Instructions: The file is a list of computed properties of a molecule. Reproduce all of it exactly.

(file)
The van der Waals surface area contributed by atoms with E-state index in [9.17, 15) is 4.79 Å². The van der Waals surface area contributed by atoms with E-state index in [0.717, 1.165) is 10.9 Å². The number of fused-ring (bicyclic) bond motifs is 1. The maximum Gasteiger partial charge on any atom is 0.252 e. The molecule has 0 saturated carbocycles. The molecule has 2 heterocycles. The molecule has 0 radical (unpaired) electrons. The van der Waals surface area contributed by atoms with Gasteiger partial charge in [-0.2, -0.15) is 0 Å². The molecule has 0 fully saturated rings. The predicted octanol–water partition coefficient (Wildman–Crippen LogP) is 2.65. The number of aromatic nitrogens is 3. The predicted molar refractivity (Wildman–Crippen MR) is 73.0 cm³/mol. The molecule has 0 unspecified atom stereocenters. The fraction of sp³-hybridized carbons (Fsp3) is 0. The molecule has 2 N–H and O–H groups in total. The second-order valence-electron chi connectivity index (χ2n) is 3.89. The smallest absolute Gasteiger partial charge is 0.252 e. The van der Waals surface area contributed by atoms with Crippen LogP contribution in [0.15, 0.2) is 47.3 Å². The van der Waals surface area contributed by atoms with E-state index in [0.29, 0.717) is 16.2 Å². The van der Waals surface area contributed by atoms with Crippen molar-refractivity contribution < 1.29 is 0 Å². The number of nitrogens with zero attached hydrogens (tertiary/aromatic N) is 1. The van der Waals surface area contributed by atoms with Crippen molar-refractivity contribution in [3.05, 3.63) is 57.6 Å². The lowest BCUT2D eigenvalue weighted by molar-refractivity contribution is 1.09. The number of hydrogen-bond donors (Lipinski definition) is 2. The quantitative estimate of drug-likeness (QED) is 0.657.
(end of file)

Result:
The van der Waals surface area contributed by atoms with E-state index in [9.17, 15) is 4.79 Å². The van der Waals surface area contributed by atoms with E-state index in [0.717, 1.165) is 10.9 Å². The number of fused-ring (bicyclic) bond motifs is 1. The maximum Gasteiger partial charge on any atom is 0.252 e. The molecule has 0 saturated carbocycles. The molecule has 2 heterocycles. The molecule has 0 radical (unpaired) electrons. The van der Waals surface area contributed by atoms with Gasteiger partial charge in [-0.2, -0.15) is 0 Å². The molecule has 0 fully saturated rings. The predicted octanol–water partition coefficient (Wildman–Crippen LogP) is 2.65. The number of aromatic nitrogens is 3. The predicted molar refractivity (Wildman–Crippen MR) is 73.0 cm³/mol. The molecule has 0 unspecified atom stereocenters. The fraction of sp³-hybridized carbons (Fsp3) is 0. The molecule has 2 N–H and O–H groups in total. The second-order valence-electron chi connectivity index (χ2n) is 3.89. The smallest absolute Gasteiger partial charge is 0.252 e. The van der Waals surface area contributed by atoms with Crippen LogP contribution in [0.15, 0.2) is 47.3 Å². The van der Waals surface area contributed by atoms with E-state index in [0.29, 0.717) is 16.2 Å². The van der Waals surface area contributed by atoms with Crippen molar-refractivity contribution < 1.29 is 0 Å². The number of nitrogens with zero attached hydrogens (tertiary/aromatic N) is 1. The van der Waals surface area contributed by atoms with Crippen molar-refractivity contribution in [3.05, 3.63) is 57.6 Å². The lowest BCUT2D eigenvalue weighted by molar-refractivity contribution is 1.09. The number of hydrogen-bond donors (Lipinski definition) is 2. The quantitative estimate of drug-likeness (QED) is 0.657.